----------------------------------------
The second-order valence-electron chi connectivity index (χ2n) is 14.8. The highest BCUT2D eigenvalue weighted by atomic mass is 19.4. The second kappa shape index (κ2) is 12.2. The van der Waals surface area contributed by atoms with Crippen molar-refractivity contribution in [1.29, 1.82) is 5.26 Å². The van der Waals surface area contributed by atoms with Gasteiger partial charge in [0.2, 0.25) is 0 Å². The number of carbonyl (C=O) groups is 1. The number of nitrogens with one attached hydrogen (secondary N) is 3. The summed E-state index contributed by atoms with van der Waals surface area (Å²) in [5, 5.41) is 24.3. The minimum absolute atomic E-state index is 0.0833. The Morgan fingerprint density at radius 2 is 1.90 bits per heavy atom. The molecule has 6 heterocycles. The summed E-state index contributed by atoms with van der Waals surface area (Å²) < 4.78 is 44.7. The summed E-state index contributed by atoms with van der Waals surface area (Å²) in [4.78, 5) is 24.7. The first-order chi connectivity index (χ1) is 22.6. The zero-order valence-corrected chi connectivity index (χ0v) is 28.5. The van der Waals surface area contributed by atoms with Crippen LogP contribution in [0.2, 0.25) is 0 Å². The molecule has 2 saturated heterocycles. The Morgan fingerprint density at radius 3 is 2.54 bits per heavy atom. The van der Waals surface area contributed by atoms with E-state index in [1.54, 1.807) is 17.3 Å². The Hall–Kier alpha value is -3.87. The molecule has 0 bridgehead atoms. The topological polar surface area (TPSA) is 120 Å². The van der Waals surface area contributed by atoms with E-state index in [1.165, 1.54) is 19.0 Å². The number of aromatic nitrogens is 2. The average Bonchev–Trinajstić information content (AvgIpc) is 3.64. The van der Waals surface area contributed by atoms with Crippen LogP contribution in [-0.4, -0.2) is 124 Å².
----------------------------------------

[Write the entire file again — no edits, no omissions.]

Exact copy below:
The second-order valence-electron chi connectivity index (χ2n) is 14.8. The highest BCUT2D eigenvalue weighted by atomic mass is 19.4. The second kappa shape index (κ2) is 12.2. The van der Waals surface area contributed by atoms with Crippen molar-refractivity contribution in [1.29, 1.82) is 5.26 Å². The van der Waals surface area contributed by atoms with Gasteiger partial charge in [0.2, 0.25) is 0 Å². The number of carbonyl (C=O) groups is 1. The number of nitrogens with one attached hydrogen (secondary N) is 3. The summed E-state index contributed by atoms with van der Waals surface area (Å²) in [5, 5.41) is 24.3. The minimum absolute atomic E-state index is 0.0833. The Morgan fingerprint density at radius 2 is 1.90 bits per heavy atom. The molecule has 6 heterocycles. The summed E-state index contributed by atoms with van der Waals surface area (Å²) < 4.78 is 44.7. The summed E-state index contributed by atoms with van der Waals surface area (Å²) in [4.78, 5) is 24.7. The first-order chi connectivity index (χ1) is 22.6. The zero-order valence-corrected chi connectivity index (χ0v) is 28.5. The van der Waals surface area contributed by atoms with Crippen LogP contribution in [0.2, 0.25) is 0 Å². The molecule has 2 saturated heterocycles. The Morgan fingerprint density at radius 3 is 2.54 bits per heavy atom. The van der Waals surface area contributed by atoms with E-state index in [1.54, 1.807) is 17.3 Å². The Hall–Kier alpha value is -3.87. The molecule has 0 bridgehead atoms. The topological polar surface area (TPSA) is 120 Å². The van der Waals surface area contributed by atoms with E-state index in [1.165, 1.54) is 19.0 Å². The number of aromatic nitrogens is 2. The average Bonchev–Trinajstić information content (AvgIpc) is 3.64. The van der Waals surface area contributed by atoms with Crippen LogP contribution in [-0.4, -0.2) is 124 Å².